The question "Why do people fall for abusers?" lingers in the background somewhat unanswered.
The answer to exactly why simply isn't black and white. Even if an answer can be found in one situation, circumstances change from one situation to another that may negate the 'general rule'. Often there are additional factors such as mental health issues, childhood experiences or drug use involved that complicate things further, but typically the abuse cycle within any relationship begins completely unnoticed.
It all starts with a charming abuser and an unsuspecting victim. It is important to remember that abusers are generally extremely likable (at first anyway). If they were despicable humans that were aggressive or rude to every person they encounter, they would have a very difficult time creating relationships at all. For an abuser to meet his or her needs, they literally need another person to agree to meet their emotional needs by tolerating ever increasing forms of dominance. Not every person that an abuser meets is going to be the right person to fulfill this unspoken role. A victim tends to be someone that an abuser admires so deeply that the abuser can't help but long to posses the victims every thought.
An abuser is driven by this deep internal desire in a way that causes them to do anything they can to own those admirable qualities. Imagine a toddler who wants a specific toy from an older child who is much bigger. The toddler will whine, cry, negotiate and sometimes even resort to physical measures like pulling or hitting. If these tactics don't work the toddler will continue to escalate to trying other things they've witnessed work in the past. Eventually, they settle on a behavior that usually gets them what they want and that behavior is what the toddler uses anytime they encounter a similar situation.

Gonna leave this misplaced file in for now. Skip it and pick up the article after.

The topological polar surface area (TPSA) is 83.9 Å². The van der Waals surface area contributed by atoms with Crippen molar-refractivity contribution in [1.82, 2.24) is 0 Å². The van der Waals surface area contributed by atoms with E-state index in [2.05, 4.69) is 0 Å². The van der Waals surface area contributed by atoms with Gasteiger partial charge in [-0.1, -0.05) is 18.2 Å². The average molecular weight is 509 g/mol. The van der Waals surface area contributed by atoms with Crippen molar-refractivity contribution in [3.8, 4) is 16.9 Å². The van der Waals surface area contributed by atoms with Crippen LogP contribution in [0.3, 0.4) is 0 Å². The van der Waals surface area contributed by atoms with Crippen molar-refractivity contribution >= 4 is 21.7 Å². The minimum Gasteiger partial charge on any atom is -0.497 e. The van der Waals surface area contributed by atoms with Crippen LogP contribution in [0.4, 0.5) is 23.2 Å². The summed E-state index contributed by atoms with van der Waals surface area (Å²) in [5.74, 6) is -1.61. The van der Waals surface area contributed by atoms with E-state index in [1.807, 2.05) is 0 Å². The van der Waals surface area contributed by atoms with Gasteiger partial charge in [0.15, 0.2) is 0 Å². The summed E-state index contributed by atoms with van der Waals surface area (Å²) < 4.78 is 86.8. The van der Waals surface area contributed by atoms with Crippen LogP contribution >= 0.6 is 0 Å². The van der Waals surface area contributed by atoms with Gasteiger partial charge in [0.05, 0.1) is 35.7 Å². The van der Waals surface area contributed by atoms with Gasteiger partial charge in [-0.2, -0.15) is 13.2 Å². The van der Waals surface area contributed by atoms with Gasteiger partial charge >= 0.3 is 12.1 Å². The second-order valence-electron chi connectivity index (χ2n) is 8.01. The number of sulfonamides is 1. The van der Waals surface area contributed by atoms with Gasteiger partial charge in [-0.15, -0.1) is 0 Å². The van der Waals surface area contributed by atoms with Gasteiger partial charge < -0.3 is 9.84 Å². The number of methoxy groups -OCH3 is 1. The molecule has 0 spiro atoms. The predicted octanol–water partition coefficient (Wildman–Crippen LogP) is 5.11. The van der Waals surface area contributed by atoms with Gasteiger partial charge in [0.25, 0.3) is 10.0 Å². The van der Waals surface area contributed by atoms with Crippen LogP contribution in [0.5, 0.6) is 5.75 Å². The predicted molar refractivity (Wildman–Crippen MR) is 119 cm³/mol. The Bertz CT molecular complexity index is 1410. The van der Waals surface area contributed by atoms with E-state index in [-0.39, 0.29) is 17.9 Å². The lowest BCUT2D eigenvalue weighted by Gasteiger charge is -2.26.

During the course of their lives, abusers have learned things that work to get their needs met and things that don't work. Similar to a toddler, an abuser is going to resort to using the things they've learned work well to get what they want from a victim. An abuser will lure, manipulate and break down a victim relentlessly over time in order to posses person that they so deeply admire as much as possible.
Most often abuse starts with some form of manipulation tactic that is subtle, this is why it is difficult to say when abuse starts. As each person invests into the connection the relationship naturally deepens. As a result of deeper connection, higher degrees of manipulation are also tolerated. Over time the relationship grows to a point where neither party wants to end the connection or they are ashamed of the things they've tolerated. This is usually the stage when the blatant behavior that abusers are infamous for begins. Obvious abusive behavior doesn't begin until after a victim is willing to tolerate things that normally would be considered unacceptable to both parties.
This subtle manipulation that happens early in the relationship is what most experts are talking about when they suggest victims watch for 'red flags'. The reason experts focus on sharing 'red flag' behavior that seems innocent is to help potential victims can learn to respond to the subtle manipulation differently than they might naturally react. It is much easier to walk away from an abuser before too much is invested into the relationship.
Early in a relationship it is completely normal to believe than even an abusive person is charming or generally likeable. It is important to watch for manipulation, especially if your date has a history of abuse or difficult relationships.